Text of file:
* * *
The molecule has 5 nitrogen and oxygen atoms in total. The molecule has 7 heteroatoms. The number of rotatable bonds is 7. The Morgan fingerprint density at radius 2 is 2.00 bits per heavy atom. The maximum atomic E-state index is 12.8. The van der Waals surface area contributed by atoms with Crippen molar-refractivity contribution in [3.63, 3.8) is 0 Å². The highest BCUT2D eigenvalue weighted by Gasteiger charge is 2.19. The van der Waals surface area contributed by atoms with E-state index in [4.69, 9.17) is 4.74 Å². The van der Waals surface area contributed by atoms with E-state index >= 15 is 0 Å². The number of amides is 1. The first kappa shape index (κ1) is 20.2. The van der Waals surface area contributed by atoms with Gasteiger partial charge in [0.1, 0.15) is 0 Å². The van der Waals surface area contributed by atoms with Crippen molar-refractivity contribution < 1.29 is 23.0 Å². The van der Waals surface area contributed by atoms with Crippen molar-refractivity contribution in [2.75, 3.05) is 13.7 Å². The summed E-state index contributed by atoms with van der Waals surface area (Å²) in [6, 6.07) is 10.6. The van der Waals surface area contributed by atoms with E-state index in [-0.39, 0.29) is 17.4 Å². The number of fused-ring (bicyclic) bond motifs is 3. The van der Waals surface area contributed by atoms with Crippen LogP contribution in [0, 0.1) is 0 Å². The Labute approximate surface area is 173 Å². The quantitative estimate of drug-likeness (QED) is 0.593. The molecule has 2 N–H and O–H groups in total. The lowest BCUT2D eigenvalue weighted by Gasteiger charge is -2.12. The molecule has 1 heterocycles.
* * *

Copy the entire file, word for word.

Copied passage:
The molecule has 5 nitrogen and oxygen atoms in total. The molecule has 7 heteroatoms. The number of rotatable bonds is 7. The Morgan fingerprint density at radius 2 is 2.00 bits per heavy atom. The maximum atomic E-state index is 12.8. The van der Waals surface area contributed by atoms with Crippen molar-refractivity contribution in [3.63, 3.8) is 0 Å². The highest BCUT2D eigenvalue weighted by Gasteiger charge is 2.19. The van der Waals surface area contributed by atoms with E-state index in [4.69, 9.17) is 4.74 Å². The van der Waals surface area contributed by atoms with E-state index >= 15 is 0 Å². The number of amides is 1. The first kappa shape index (κ1) is 20.2. The van der Waals surface area contributed by atoms with Gasteiger partial charge in [0.1, 0.15) is 0 Å². The van der Waals surface area contributed by atoms with Crippen molar-refractivity contribution < 1.29 is 23.0 Å². The van der Waals surface area contributed by atoms with Crippen molar-refractivity contribution in [2.75, 3.05) is 13.7 Å². The summed E-state index contributed by atoms with van der Waals surface area (Å²) in [6, 6.07) is 10.6. The van der Waals surface area contributed by atoms with E-state index in [-0.39, 0.29) is 17.4 Å². The number of fused-ring (bicyclic) bond motifs is 3. The van der Waals surface area contributed by atoms with Crippen LogP contribution in [0, 0.1) is 0 Å². The Labute approximate surface area is 173 Å². The quantitative estimate of drug-likeness (QED) is 0.593. The molecule has 2 N–H and O–H groups in total. The lowest BCUT2D eigenvalue weighted by Gasteiger charge is -2.12. The molecule has 1 heterocycles.